Ambitious plans: Key takeaways from Google’s G Suite cloud webinar

G Suite, formerly known as Google Apps, is an intelligent suite of tools that makes it easy for you to collaborate with others and through it, increase the overall productivity of your organization. It comes with a plethora of features that make communication, administration, and collaboration a breeze in today’s connected world.

G Suite sits on the Google Cloud Platform, or GCP, for short. This platform is versatile, flexible, and allows developers to build applications, host them, store data, analyze, and do much more. Much of these capabilities are due to the underlying scalable infrastructure that virtually gives you unlimited computing power to do the things you want.

With such powerful offerings, Google is a key player in the cloud market today. And it’s only right that the latest G Suite cloud webinar, titled the “G Suite Journey to the Cloud,” created much buzz among industry experts, cloud enthusiasts, developers, and anyone interested in learning more about productivity tools.

Google Cloud Sales Manager Vincent Wienczorkowski and Cloud Customer Engineer Collin Frierson handled this webinar.

In this two-part series, we’ll dive deep into some key takeaways from this webinar. The first part will focus mostly on the evolution and future of GCP, Google’s infrastructure, and security while the second part will cover the G suite and its future roadmap.

Google Cloud Platform and where it’s heading

Wienczorkowski introduced GCP as a platform that offers a range of services from custom solutions to a fully managed cloud storage. A salient aspect of GCP, according to Wienczorkowski, is that it can be customized based on the needs and preferences of any sized enterprise.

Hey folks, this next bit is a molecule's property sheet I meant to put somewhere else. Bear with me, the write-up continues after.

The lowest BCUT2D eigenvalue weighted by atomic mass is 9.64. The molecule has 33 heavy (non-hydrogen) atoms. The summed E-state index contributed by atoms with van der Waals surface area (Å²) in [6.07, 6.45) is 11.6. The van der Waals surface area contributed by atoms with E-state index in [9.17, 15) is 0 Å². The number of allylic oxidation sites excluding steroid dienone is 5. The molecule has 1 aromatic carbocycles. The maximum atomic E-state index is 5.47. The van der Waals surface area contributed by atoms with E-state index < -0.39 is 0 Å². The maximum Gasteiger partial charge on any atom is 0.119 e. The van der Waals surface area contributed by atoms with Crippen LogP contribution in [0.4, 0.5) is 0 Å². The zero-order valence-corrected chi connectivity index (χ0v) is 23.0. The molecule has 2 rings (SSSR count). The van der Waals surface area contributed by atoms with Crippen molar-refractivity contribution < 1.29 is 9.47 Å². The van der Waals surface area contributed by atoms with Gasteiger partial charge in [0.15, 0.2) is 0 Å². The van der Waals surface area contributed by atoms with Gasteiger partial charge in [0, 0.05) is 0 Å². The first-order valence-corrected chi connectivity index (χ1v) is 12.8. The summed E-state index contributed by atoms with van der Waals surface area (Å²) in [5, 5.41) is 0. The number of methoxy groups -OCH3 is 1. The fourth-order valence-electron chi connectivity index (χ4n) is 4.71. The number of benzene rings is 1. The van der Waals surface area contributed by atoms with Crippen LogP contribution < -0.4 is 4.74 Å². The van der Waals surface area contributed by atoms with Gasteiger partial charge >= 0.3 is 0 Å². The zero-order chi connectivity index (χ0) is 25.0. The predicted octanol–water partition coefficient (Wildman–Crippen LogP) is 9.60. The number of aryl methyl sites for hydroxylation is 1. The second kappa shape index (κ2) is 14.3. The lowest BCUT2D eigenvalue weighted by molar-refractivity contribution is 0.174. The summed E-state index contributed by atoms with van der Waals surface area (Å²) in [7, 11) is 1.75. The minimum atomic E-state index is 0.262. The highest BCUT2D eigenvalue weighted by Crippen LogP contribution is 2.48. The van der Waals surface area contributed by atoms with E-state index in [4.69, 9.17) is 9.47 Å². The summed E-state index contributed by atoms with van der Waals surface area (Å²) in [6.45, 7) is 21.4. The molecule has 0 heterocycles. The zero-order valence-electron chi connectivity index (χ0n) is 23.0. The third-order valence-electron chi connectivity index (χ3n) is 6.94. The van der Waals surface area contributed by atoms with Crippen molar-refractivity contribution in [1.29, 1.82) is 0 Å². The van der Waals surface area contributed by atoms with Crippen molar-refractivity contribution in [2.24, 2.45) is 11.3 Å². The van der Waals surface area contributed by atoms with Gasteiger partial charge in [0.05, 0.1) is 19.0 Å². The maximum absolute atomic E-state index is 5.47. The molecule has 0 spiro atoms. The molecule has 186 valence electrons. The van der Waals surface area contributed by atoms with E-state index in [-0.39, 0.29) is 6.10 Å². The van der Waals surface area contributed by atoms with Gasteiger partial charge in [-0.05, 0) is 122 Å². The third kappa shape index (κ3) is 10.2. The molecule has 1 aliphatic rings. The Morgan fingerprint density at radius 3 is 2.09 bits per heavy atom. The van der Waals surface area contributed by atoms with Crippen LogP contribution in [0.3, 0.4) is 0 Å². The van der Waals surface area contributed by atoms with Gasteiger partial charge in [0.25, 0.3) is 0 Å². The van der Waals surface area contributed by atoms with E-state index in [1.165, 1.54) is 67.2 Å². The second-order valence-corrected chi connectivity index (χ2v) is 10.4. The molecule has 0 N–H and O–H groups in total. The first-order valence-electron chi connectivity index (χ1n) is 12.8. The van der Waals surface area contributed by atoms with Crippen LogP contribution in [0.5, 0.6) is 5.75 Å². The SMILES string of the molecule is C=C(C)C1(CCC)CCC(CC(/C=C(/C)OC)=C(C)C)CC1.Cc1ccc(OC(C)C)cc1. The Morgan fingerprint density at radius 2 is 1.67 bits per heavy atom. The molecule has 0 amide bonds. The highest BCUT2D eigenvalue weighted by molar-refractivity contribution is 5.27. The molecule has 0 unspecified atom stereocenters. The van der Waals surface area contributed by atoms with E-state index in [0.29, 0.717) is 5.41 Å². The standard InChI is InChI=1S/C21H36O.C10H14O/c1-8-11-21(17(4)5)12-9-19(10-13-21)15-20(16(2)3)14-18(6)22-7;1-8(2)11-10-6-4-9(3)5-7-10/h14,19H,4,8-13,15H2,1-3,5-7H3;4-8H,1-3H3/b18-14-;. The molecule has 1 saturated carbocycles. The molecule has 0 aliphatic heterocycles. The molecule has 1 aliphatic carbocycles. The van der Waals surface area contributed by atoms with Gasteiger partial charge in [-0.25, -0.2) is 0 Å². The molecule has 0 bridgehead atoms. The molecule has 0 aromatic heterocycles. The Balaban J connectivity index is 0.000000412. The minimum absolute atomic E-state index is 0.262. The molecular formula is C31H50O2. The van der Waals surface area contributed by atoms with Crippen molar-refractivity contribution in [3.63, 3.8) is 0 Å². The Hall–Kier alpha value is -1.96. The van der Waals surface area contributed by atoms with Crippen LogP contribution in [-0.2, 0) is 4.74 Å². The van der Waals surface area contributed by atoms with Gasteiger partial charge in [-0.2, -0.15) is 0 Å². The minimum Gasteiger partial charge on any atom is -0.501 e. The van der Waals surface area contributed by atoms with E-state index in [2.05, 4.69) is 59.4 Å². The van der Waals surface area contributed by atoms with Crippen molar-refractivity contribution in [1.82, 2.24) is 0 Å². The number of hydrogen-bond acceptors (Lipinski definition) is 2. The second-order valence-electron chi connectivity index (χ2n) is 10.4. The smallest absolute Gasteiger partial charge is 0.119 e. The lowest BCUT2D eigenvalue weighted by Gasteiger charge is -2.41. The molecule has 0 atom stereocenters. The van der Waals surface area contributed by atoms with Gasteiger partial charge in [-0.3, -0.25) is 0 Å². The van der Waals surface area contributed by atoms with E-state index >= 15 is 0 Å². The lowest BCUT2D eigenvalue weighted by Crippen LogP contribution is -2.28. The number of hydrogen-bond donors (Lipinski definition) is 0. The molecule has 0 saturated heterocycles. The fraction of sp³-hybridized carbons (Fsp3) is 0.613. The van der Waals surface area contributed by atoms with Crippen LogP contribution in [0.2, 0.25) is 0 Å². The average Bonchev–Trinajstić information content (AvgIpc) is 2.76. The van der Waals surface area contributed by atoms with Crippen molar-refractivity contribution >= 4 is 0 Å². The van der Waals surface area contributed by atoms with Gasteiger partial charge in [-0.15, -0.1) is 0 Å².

Looking back a bit, Google originally created the cloud to run its own services like Gmail and search. Within a short time, Google realized it can be used to meet the unique requirements of enterprises, so its engineers began to build rapidly to cater to those needs, and that’s how we have GCP and G Suite today.

Though GCP started off as a fully managed platform based on a serverless/no-ops model, Google soon understood that customers were finding it hard to move their data and applications from physical storage like datacenters to the cloud.

To help customers manage this transition, Google started a virtualized model about six years ago. In this model, all resources are moved to virtual machines and from there, to a fully managed system if your business needs it. Since some companies want just a virtual storage and computing platform, this virtual model works well for them.

Though these models are distinct and serve the needs of its wide clientele, that’s not the end of it. Google wants to constantly improve its offerings to become a leader in this market segment.

G Suite cloud webinar

To give you a perspective on the efforts taken in this regard, Wienczorkowski gave an insight into some of the areas that its engineers are working on right now.

  • Access control: This feature gives access to data through granular policies, so you can have better control over your security. For example, you can choose to grant only a few privileges for your production system for better efficiency and security.